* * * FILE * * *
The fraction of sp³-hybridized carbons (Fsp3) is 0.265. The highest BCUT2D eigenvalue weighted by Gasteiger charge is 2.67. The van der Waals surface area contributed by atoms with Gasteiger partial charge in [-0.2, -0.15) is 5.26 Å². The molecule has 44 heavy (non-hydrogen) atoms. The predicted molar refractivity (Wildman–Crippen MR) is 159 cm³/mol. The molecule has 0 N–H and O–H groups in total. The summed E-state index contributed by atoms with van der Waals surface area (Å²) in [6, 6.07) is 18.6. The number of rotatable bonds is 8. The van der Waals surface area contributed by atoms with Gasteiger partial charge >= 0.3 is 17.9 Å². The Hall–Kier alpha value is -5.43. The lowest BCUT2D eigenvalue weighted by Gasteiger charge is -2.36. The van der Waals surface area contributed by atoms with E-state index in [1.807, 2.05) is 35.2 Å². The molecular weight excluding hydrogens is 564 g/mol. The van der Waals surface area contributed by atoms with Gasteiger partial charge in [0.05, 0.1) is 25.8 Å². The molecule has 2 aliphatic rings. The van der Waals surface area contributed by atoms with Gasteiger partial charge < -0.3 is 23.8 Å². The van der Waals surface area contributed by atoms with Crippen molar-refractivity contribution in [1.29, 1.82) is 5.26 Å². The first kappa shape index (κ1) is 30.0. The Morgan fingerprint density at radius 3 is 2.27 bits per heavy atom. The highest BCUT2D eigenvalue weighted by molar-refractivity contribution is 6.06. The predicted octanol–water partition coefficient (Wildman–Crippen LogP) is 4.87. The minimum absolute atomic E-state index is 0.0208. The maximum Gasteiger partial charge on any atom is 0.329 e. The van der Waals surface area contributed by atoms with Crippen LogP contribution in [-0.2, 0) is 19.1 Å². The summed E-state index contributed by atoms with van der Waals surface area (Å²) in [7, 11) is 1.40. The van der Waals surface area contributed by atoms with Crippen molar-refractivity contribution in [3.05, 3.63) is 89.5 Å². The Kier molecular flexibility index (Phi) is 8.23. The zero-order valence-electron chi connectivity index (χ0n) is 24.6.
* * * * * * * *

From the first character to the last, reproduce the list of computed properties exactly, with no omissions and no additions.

The fraction of sp³-hybridized carbons (Fsp3) is 0.265. The highest BCUT2D eigenvalue weighted by Gasteiger charge is 2.67. The van der Waals surface area contributed by atoms with Gasteiger partial charge in [-0.2, -0.15) is 5.26 Å². The molecule has 44 heavy (non-hydrogen) atoms. The predicted molar refractivity (Wildman–Crippen MR) is 159 cm³/mol. The molecule has 0 N–H and O–H groups in total. The summed E-state index contributed by atoms with van der Waals surface area (Å²) in [6, 6.07) is 18.6. The number of rotatable bonds is 8. The van der Waals surface area contributed by atoms with Gasteiger partial charge >= 0.3 is 17.9 Å². The Hall–Kier alpha value is -5.43. The lowest BCUT2D eigenvalue weighted by Gasteiger charge is -2.36. The van der Waals surface area contributed by atoms with E-state index in [1.807, 2.05) is 35.2 Å². The molecular weight excluding hydrogens is 564 g/mol. The van der Waals surface area contributed by atoms with Gasteiger partial charge in [0.05, 0.1) is 25.8 Å². The molecule has 2 aliphatic rings. The van der Waals surface area contributed by atoms with Gasteiger partial charge < -0.3 is 23.8 Å². The van der Waals surface area contributed by atoms with Crippen molar-refractivity contribution in [1.29, 1.82) is 5.26 Å². The first kappa shape index (κ1) is 30.0. The Morgan fingerprint density at radius 3 is 2.27 bits per heavy atom. The highest BCUT2D eigenvalue weighted by molar-refractivity contribution is 6.06. The predicted octanol–water partition coefficient (Wildman–Crippen LogP) is 4.87. The minimum absolute atomic E-state index is 0.0208. The maximum Gasteiger partial charge on any atom is 0.329 e. The van der Waals surface area contributed by atoms with Crippen LogP contribution in [-0.2, 0) is 19.1 Å². The summed E-state index contributed by atoms with van der Waals surface area (Å²) in [7, 11) is 1.40. The van der Waals surface area contributed by atoms with Crippen molar-refractivity contribution in [3.05, 3.63) is 89.5 Å². The Kier molecular flexibility index (Phi) is 8.23. The zero-order valence-electron chi connectivity index (χ0n) is 24.6.